The incident occurred after a software update on the university"s supercomputer crashed. The backup software update accidentally deleted 34 million important files over two days.
The cause was a faulty script, whose original purpose was to delete old data, including unimportant log files on the Cray/HPE supercomputer, which were part of a software update.
Instead of deleting old files that are no longer in use, the update removes important research results that reach 77TB in size from the /LARGE0 backup disc, which occurred on December 14-16, 2021.
But this number is smaller than the initial estimate, which was originally estimated at 100TB. The reason is that the problematic software update deletes almost all files that are older than 10 days.
Still, the loss of that 77TB of research data would be huge. Because 34 million deleted files impacted 14 research groups.
Although Kyoto University did not reveal what data was deleted, they confirmed that there were 4 groups of researchers whose research data could not be recovered at all, as quoted by detikINET from Techspot, Thursday (6/1/2022).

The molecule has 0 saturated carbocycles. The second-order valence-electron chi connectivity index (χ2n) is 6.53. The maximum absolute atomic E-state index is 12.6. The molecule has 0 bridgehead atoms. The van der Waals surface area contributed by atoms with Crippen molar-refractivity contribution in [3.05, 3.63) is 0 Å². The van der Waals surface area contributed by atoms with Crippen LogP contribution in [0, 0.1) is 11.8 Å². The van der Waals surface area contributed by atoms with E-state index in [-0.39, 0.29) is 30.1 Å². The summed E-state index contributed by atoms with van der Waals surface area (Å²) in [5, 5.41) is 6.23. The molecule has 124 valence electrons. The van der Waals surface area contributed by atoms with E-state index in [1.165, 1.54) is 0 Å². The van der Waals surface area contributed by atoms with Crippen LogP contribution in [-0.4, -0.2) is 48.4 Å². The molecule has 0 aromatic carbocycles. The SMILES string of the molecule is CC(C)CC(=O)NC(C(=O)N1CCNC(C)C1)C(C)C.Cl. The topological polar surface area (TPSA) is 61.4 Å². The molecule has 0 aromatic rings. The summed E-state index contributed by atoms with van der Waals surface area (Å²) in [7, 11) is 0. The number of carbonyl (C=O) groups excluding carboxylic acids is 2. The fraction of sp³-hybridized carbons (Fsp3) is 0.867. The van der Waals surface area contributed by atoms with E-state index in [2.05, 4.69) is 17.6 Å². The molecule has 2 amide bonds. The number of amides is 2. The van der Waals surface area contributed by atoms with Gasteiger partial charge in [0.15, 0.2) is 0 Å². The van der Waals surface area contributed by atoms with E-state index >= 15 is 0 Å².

The supplier of the supercomputer used by the university is Hewlett Packard (HPE) Japan, which has claimed 100% responsibility for the incident, which then sent an apology letter to the university.
According to HPE, the software update contains a script that has been modified to improve visibility and readability. However, HPE was not aware of the side effects of the modified script, which resulted in the deletion of millions of files from the supercomputer"s backup storage.
After this incident, Kyoto University temporarily stopped the backup process on their supercomputer. The goal is to make improvements and prevent similar things from happening in the future. One way is to add a backup mirror, and also do small backups periodically.